So here goes. Some notes on my experiment with Palmer/Pletsch’s Fit For Real People fitting approach.
I’m working with Palmer / Pletsch’s McCall fitting shell (M2718). In retrospect I could have just used my Vogue fitting shell (V1004) because I didn’t need any of the extension outlets. But I was curious whether the instruction would be more comprehensive and aligned with FFRP book.
As I said before, I wanted a Big4 fitting shell so I can use the result to guide alteration of my numerous Big4 fashion patterns. Well Vogue Patterns anyway. I also want to use it as a sloper to create my own patterns.
My chest is 32-1/2″, bust 34″, under bust 29″.
That makes me closest to size 12 in Vogue Patterns. And P/P’s old instruction (still used in M2718) would also have me as a size 12, because my chest – bust difference is less than 2″ (2-1/2″ for M2718), so I would have been told to use my bust measurement to choose the size.
But following FFRP’s current instruction, I’ve used my chest measurement as if it was the bust measurement. So that would be a size 10 (my 32-1/2″ chest = Vogue size 10’s 32-1/2″ bust). I would need to learn Full Bust Adjustment to get the size 10 to fit my bust.
Luckily my V1004 is also in size 10. When I bought it my bust must have been smaller, for I would have used the normal bust measurement to choose the size. So once I figure out what alterations I need for McCall, I can also practice on Vogue. There is slight difference between McCall and Vogue fitting shells, so it’d be interesting to see if one requires less adjustment than the other.
Interestingly, standard bra size calculation would have me as a B-cup, and Vogue Pattern’s instruction would also place me as a B-cup. So theoretically I should be able to use fashion patterns as is since they’re all based on B-cup sloper. But recent fitting mishaps + FFRP’s size selection guide have made me think I’m one of those weird case mentioned in FFRP page 141 – ie a B-cup wearer with full rib cage who needs the bust room of a bigger cup.
Jumping slightly ahead, I can confirm that size 10 and a D-cup front seem to be working well. So I’m glad I didn’t use a size 12 and B-cup front – I wold have had to do more alterations.
Actually, I’m wondering if I should try a turbo-charged FBA on a size 8. I read recently online – probably Pattern Review’s Fitting Woes forum – that one’s frame (shoulders, bone structure) doesn’t change with age even when everything else starts to droop and spread. I used to be a size 8. I cut up so many expensive Vogue Patterns in size 8. It would be great if size 8 is in fact what I still need, except with a more generous bust adjustment. Then I would be able to use all those old patterns – most of which I haven’t even made up yet. What do you think? Too greedy? ;-)
And interesting that boobs do grow bigger with age. My well-endowed friend was complaining about her girls giving her increasing backache. I didn’t believe her when she told me this fact because my bra size had never needed changing yet. Hmmm, maybe I’m wearing the wrong size. Did You Make That recently wrote about having her girls professionally assessed by the Queen’s bra-maker Rigby & Peller in Mayfair. There was no measuring, just years of experience and a bit of manhandling. But she was impressed with the results. Maybe I should get myself down there and see if the seasoned eyes could shed some light on my bust fitting woes!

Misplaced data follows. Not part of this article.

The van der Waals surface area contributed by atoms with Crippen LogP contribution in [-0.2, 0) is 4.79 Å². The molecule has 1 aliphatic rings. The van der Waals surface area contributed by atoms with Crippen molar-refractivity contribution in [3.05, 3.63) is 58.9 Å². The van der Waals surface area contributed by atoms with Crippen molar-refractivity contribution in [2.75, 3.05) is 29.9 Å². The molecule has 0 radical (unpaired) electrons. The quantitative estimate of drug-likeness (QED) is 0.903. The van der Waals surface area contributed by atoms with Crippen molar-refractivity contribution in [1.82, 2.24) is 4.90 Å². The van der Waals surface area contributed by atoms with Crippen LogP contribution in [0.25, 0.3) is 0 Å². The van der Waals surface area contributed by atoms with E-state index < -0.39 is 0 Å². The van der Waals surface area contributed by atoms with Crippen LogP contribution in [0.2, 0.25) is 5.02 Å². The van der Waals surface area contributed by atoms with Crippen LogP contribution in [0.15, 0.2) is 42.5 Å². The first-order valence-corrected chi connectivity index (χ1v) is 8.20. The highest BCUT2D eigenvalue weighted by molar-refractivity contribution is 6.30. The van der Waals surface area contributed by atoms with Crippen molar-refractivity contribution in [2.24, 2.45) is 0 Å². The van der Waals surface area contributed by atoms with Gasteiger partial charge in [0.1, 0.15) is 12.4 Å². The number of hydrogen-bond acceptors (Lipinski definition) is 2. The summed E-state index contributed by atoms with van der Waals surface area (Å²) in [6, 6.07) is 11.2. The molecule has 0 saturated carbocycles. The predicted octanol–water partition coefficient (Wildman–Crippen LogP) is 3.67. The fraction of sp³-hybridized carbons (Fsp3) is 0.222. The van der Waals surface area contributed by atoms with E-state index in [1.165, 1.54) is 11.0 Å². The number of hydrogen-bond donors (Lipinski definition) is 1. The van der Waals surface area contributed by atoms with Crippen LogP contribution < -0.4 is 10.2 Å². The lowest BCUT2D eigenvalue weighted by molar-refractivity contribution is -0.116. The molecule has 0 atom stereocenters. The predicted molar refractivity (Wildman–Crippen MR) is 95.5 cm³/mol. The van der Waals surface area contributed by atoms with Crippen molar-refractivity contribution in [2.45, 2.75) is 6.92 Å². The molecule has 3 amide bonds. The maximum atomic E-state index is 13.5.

Rather than using the original pattern, I’m using traced copies. Ever since I over-committed to size 8, I’ve been paranoid about cutting up the original patterns. So I’m using gift shop tissue paper instead. Unfortunately it’s not as translucent as the Big 4’s pattern tissue. But it’ll have to do.
One advantage of using tracing is that you can trace as many copy as you need. And as a tissue fitting novice, I needed many. I’m up to copy 5 for the back bodice now (copies 1-4 shown above). Imagine if I had optimistically cut into M2718 itself! I’d be crying right now.
I am using Scotch Magic Tape as recommended. But I had gotten this batch long time ago in 3/4″ width, not the 1/2″ as recommended. So I’ve been taking a long length at a time, sticking it to my cutting mat, slicing it in half lengthwise with my craft knife, then again into lengths of approx 1-1/2″.
For inserts where I have to slash and spread, I use strips of tissue in a different color to make it easier to see the alteration. As recommended, I’ve pre-cut strips in standard widths: 1″ and 1-1/2″ so far. I haven’t had to use wider strips just yet.
For gridded cardboard surface to pin pattern pieces onto during alterations, I bought a Dritz Superboard cutting board on sale. I’m using normal dressmaking pins for this. But for pinning pattern pieces for fitting, I’m using Clover Patchwork Fine Pins (CL2507). They’re glass-headed pins and the thinnest I can find (0.40mm diameter & 36mm long). Be warned, though, they also bend quite easily, and are sharp. But then I’m used to being pricked by acupuncture needles, so no problemo for me! :-)
A word or two on ironing the pattern. Firstly, as promised by FFRP, wool (2 dots) setting is better at getting wrinkles out of the tissue, but I still couldn’t get all creases completely out. Wrinkles I created while wearing the pattern do come out, but the factory folds are too stubborn to budge. I’m hoping it won’t make much difference.
Secondly, I find that even ironing from the back as recommended, the tape do seem to shrink slightly. Or at least compared to the tissue paper. Which is another reason why I’m glad to be working with copies – I can make a fresh copy when the old one gets too wrinkly, or tatty, or stiff from too much taping.
Next time on the FFRP Odyssey…
Notes on getting the patterns to lie better and prepping to try on pinned pattern. Right now I need sleep…..zzzzzzzzz